LETTERS OF THE LAW: Music Licensing

by James Napper, III on August 4, 2014

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In Letters of the Law, entertainment attorney James Napper, III discusses legal topics and answers questions submitted by Scene Magazine readers, both entertainment professionals and the general public. Submit your legal questions to lettersoflaw@scenelouisiana.com. To contact James Napper directly, email jnapper@napperlaw.com or visit www.napperlaw.com.

Q: I am making an independent film and I would really like to use a certain well-known song that I believe ties into the plot very well. What would be the most cost-effective and legally sensible way to do this?

A: The simple answer is licensing. For those that are not familiar with licensing, a license is a legal mechanism for an intellectual property owner to grant authority for a specific use of their intellectual property. The license only represents a right for a specific use of the intellectual property and does not involve any transfer of ownership.

Something else to be aware of in this type of situation is that there exist two separate and distinct copyrights within a recorded song. One copyright exists for the underlying musical composition, or the music and lyrics of the song. This copyright is usually owned by a music publishing company and/or the songwriter. The other copyright exists for the recordation of the song, which is typically owned by the recording company.

Given that you would like to use a particular song for your film, that leaves you with two options. You can secure the appropriate licenses for a particular preexisting recording of the song. Or, you can hire another band to record a version of the song to be used within your film and secure the necessary licenses under this option. Now, it is appropriate to look into what are the requisite licenses under these options.

The first essential license is a synchronization license, or sync license. The sync license grants the licensee the right to bundle the music together in timed relation with visual images or motion pictures to create an audiovisual work. This license must be acquired from the copyright owner in the musical work (usually a music publisher) and is typically licensed on a flat fee basis. The sync license is required for the use of any song that is not a new composition or in the public domain.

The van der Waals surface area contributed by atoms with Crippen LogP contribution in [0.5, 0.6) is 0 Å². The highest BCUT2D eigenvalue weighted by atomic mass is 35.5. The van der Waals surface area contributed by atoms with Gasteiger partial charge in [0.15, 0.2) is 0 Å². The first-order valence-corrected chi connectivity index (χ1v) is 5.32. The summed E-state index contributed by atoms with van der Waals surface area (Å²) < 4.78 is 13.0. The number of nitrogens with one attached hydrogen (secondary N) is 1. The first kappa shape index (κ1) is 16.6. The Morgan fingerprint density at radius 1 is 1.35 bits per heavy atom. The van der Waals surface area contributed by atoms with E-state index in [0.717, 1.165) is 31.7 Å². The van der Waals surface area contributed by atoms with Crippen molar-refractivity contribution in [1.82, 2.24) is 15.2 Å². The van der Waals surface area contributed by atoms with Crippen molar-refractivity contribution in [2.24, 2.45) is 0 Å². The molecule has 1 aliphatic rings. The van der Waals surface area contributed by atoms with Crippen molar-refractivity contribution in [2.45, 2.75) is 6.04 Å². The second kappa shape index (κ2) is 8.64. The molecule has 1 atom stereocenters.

The next indispensable license is known as the videogram license. This license is also negotiated with the music publisher, and is used to allow the producer to make and sell videotape and DVD copies of the film containing the musical composition. In practice, this license is often merged into the sync license agreement in a separate clause for the videogram license.

Also required is a performance license. This license allows the producer to show the film in all the other available mediums while satisfying public performance protections under copyright law. In the U.S. you do not need a performance license to show your movie in theaters, and most television stations will have a blanket license with music publishers for such performances, however you should obtain this type of license for viewings in foreign countries that might have dissimilar public performance protections, as well as those times when the film may be shown at public venues without any blanket license.

Lastly, should you desire to use a particular preexisting recording of the song you will need to obtain a master use license from the record company that owns that version of the desired song. Simply put, this license allows you to use the master recording of your desired song in your film.

When deciding whether to use a particular preexisting version or a newly recorded version of the desired song, the producer must weigh the costs associated with the process of recording the new version against the costs associated with obtaining a master use license for the preexisting recording of the song. Additionally, there are concerns with royalty rates should the song be included on a soundtrack in the future that must also be considered. No matter what the ultimate decision is, procuring the necessary licenses is the key. When these issues arise, a producer should consult an experienced entertainment attorney or associated licensing professional.


About James Napper, III
A Louisiana-based attorney who specializes in intellectual property and entertainment law, James Napper, III, J.D., LL.M. is a graduate of the The George Washington University Law School in Washington, D.C., where he studied intellectual property law. He is a recipient of the Stephen T. Victory Memorial Award for “Who Dat: The NFL, New Orleans, and the Implications of LSU v. Smack Apparel,” and the author of “Life as Art: How Technology and the Infusion of Music Into Daily Life Spurred the Sound Recordings Act of 1971,” which was selected for inclusion in the 2010 Entertainment, Publishing and Arts Legal Handbook.

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